- The Washington Times
Wednesday, March 15, 2017

A Maryland-based federal judge hearing arguments Wednesday in a lawsuit seeking to block President Trump’s revised travel ban questioned if he should take into account the president’s prior comments about a Muslim ban and whether any future travel restrictions made by the administration would face similar challenges because of the president’s statements.

U.S. District Judge Theodore D. Chuang declined to issue a ruling from the bench after hearing arguments from the American Civil Liberties Union, who believe the president’s travel ban will have a discriminatory and stigmatizing impact on Muslims.


At the close of the hearing, at a federal courthouse in Greenbelt, Maryland, Judge Chuang said he hopes to issue a written ruling by the end of the day.

The timing of any ruling is critical, as the executive order is set to take effect at 12:01 a.m. Thursday.

When asked whether Mr. Trump’s comments about seeking to implement a Muslim ban, made when he was running for office, should be taken into consideration in regard to the purpose of the order and whether it is discriminatory, Justice Department attorneys defending the order said there is a distinction between comments made about intent before Mr. Trump was sworn into office. The statements were made before he was sworn into office and before he discussed legal aspects of the executive order with Cabinet members, said Acting Solicitor General Jeffrey Wall.

It “would be a harder case” if Mr. Trump had made those same statements as the president of the United States, Mr. Wall said.

The Maryland case is the first of at least three legal challenges to the revised executive order that are set to be heard Wednesday.

Under the order, citizens of six Muslim-majority countries — Iran, Libya, Somalia, Sudan, Syria and Yemen — will be banned from obtaining visas to come to the United States for 90 days. Iraq was dropped from the original list of banned countries. The revised version still will halt all refugee resettlement for 120 days, though it removed the original order’s permanent ban on refugees from Syria and exemptions for religious minorities, namely Christians. It also lowers the number of refugees accepted by the U.S. this year from 110,000 people to 50,000 people.

While the ban is in effect, the Trump administration has pledged to develop an extreme-vetting program for all foreign visitors to the U.S., including a biometric entry/exit system to identify who is arriving to and departing from the country.

Those challenging the order say its provisions temporarily pausing refugee resettlement and blocking issuance of visas to prospective visitors from six majority-Muslims countries are too similar to Mr. Trump’s original order, which was put on hold by a federal judge amid concerns over constitutionality.

Government attorneys defending the order have argued that the narrower scope, coupled with provisions that lay out a waiver process for those who might be affected, addresses the concerns of challengers calling for the courts to again halt implementation.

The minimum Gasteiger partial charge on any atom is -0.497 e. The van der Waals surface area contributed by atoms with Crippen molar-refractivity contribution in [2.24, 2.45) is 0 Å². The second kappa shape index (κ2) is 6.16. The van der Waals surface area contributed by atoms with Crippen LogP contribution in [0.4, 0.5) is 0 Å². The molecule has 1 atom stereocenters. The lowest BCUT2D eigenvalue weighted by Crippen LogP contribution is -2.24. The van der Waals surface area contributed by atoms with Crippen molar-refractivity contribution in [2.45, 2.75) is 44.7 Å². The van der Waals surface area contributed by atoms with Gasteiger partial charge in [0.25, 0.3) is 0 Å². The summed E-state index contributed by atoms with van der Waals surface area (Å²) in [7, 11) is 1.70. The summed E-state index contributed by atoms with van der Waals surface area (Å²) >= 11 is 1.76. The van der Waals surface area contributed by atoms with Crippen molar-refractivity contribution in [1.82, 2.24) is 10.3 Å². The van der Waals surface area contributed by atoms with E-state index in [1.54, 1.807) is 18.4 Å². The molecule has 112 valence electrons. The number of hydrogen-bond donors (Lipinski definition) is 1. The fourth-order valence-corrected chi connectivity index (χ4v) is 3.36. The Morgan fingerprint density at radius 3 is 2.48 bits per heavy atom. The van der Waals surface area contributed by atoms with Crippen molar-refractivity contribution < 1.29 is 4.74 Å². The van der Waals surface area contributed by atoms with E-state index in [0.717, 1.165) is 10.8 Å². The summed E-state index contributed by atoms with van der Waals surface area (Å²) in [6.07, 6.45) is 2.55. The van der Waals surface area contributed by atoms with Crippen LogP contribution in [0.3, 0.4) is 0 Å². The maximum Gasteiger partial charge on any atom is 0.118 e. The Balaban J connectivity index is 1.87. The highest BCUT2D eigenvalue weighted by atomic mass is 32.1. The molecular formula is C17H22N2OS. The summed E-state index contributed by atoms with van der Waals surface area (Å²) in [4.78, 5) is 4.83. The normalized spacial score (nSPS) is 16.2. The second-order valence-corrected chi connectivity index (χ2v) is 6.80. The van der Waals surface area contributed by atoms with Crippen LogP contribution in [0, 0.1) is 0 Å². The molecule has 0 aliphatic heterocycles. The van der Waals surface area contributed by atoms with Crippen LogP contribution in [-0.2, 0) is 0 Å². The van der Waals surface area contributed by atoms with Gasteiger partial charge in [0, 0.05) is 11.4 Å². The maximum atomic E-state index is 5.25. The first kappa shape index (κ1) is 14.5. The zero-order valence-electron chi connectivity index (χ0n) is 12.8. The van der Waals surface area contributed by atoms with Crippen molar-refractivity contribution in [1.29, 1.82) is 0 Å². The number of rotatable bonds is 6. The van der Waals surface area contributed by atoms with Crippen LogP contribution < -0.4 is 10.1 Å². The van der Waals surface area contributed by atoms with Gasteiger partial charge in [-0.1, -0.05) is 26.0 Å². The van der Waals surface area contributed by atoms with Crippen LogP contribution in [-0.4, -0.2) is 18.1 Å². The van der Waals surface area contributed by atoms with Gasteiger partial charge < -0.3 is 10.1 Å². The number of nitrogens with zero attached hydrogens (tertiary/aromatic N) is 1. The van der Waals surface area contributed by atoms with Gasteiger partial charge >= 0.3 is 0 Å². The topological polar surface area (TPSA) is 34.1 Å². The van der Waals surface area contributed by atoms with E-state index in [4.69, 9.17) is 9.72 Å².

Mr. Wall argued Wednesday that plaintiffs in the Maryland case could not prove they have standing to challenge the order, and that even if the judge were to agree that they could, they had not met the burden to show they “are facing some irreparable harm over the next few weeks” if the order is allowed to take effect.

Omar Jadwat, a senior staff attorney with the ACLU Immigrants’ Rights Project, argued that Mr. Trump’s statements as a candidate showed the true purpose of the executive order: to disfavor Muslims.

“A discriminatory process itself inflicts the injury,” Mr. Jadwat said, drawing the parallel that if a law blocked black families from moving into a particular neighborhood that they would not be told to wait until they were denied the right to move before they could challenge the law.

The discriminatory intent of Mr. Trump’s second order remains the same, despite the fact the administration was sent back to the drawing board to revise its original executive order after a federal court issued an injunction blocking its implementation, Mr. Jadwat said.

When asked whether the president would be able to ever restrict travel on national security grounds without facing the same argument from challenges, Mr. Jadwat said the government should offer specific evidence of a credible threat or attack associated with individuals inside a specific country to account for a travel restriction. He argued that the president’s plan to stop the flow of refugees has a disproportionate affect on Muslims because 50 percent of refugees coming into the United States.

Mr. Wall defended the Trump’s administration’s plan, saying the countries from which visa applications would be restricted were already identified by the Obama administration to be removed from the visa waiver program. He said the Trump administration took those groups “and said we are making different judgement on the amount of risk we are willing to tolerate.”


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